By Megan Poinski
Maryland’s aging and ill-maintained transit, roads, dams, bridges and storm water systems earned a barely passing grade of C-, according to the 2011 Report Card for Maryland’s Infrastructure prepared by the Maryland Section of the American Society of Civil Engineers.
No aspect of Maryland’s infrastructure earned a very good grade on the report card. Worst was the storm water system, which received a D. Transit and roads – as well as the drinking water infrastructure in the Baltimore area – received marks of C-, while dams and the Baltimore area’s wastewater system received Cs. The state’s bridges received a B-, the highest grade given.
Frank Kaul, president of the Maryland Section of ASCE, called the low grades unacceptable. Fifteen ASCE members spent more than eight months evaluating the different aspects of the state’s infrastructure, based on its capacity, the state’s needs, its level of resilience, and the availability of funding for it. If an aspect of infrastructure served its needs perfectly, was relatively new, and had dedicated funding available, Kaul said it would have received an A.
“Anything graded below an A is something that costs Marylanders money, time, safety and security,” he said.
Kaul stressed that the grades are not a reflection of departments, people or politics, but simply focus on conditions.
The stormwater system has not been a priority for many years, resulting in its low grade, said engineer Tom Sprehe. Many of the state’s stormwater systems, which drain rainfall toward rivers, lakes, ponds and the Chesapeake Bay, were built decades ago. They have not been often maintained or completely replaced. However, environmental concerns and new guidelines have been passed to more closely monitor pollutants and control runoff.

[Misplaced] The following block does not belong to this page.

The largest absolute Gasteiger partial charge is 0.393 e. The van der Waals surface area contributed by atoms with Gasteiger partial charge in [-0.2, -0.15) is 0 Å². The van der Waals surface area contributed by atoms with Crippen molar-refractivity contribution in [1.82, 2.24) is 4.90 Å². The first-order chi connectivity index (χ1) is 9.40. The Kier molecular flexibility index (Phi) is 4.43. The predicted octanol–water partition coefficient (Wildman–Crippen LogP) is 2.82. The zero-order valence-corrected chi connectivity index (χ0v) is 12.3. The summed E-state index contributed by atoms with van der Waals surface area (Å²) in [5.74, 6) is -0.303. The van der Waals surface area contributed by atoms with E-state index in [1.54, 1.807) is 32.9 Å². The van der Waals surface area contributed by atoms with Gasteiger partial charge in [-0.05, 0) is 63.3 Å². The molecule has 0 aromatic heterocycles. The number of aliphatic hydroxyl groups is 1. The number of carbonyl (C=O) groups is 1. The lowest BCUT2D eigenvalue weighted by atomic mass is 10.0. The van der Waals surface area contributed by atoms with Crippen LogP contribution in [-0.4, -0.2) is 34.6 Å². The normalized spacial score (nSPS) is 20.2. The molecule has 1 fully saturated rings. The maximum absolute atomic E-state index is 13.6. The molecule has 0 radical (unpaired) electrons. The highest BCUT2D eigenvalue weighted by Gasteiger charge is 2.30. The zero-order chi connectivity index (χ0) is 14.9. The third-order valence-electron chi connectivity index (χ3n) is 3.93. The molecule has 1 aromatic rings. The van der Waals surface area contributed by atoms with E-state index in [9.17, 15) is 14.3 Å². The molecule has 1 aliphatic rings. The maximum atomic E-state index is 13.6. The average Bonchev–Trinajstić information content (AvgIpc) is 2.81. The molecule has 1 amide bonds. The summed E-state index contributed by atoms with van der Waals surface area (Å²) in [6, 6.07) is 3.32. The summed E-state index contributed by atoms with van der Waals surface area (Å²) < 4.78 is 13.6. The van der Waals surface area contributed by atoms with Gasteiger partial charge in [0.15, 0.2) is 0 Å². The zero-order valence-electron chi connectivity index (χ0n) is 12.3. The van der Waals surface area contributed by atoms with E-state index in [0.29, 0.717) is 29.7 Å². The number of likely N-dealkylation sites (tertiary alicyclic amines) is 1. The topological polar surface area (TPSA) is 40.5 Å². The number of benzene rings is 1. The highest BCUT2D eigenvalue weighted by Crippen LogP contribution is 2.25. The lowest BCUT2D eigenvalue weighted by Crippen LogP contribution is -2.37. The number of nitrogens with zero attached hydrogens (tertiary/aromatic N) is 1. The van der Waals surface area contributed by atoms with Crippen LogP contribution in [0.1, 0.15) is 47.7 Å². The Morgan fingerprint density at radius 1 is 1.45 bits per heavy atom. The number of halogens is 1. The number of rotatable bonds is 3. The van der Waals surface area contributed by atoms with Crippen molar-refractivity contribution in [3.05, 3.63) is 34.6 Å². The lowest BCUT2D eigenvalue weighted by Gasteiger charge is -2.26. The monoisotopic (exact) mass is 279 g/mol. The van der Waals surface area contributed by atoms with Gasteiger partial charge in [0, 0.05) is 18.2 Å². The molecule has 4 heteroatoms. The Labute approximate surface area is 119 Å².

The aging stormwater system is losing reliability and effectiveness on its own, but the new mandates set even higher goals that it must reach, Sprehe said. Sprehe said that they could give it no better than a D because there is no dedicated source of funding for stormwater, and it is an aspect of infrastructure that is seldom considered,
“The commitment and the funding just is not in place,” he said.
Also turning in some of the lower marks were transit, roads, and Baltimore’s drinking water system.
Transit, which serves millions of Marylanders through the Baltimore Mass Transit Adminstration, the Washington Metro rail and bus system, MARC trains, and several regional bus systems, is growing rapidly, Kaul said. Between 2005 and 2009, ridership has increased 22%, but the systems don’t run efficiently for their ridership, and funding is not in place to improve them.
The roads are also in poor condition. Kaul said that road surfaces tend to be smooth, since there was quite a lot of resurfacing done through federal stimulus dollars. However, he said, they got lower scores because of crumbling roadbed underneath and the massive traffic.
The report card concentrated on the Baltimore area’s drinking water and wastewater systems instead of looking statewide. Sprehe said that drinking water and wastewater systems are operated by local authorities, and tend to be in very different conditions, so only one was selected. The infrastructure of Baltimore’s drinking water system is aging, though Sprehe said that the quality of the water itself is excellent. The quality of the infrastructure – mostly the pipes used to deliver drinking water – was measured by how often pipes burst or leaked.
“Many of the pipes are cast iron, and were built 60, 70, 80 years ago,” Sprehe said.
The most effective and easiest way to improve these grades would be for the state to set aside money and resources to improve infrastructure, Kaul said. With the right commitment to upgrade aging systems and leadership to create sustainability plans, the state could turn itself around. If not, he said, the consequences could be disastrous.
“The scariest part of the report card is how old our infrastructure is,” Kaul said.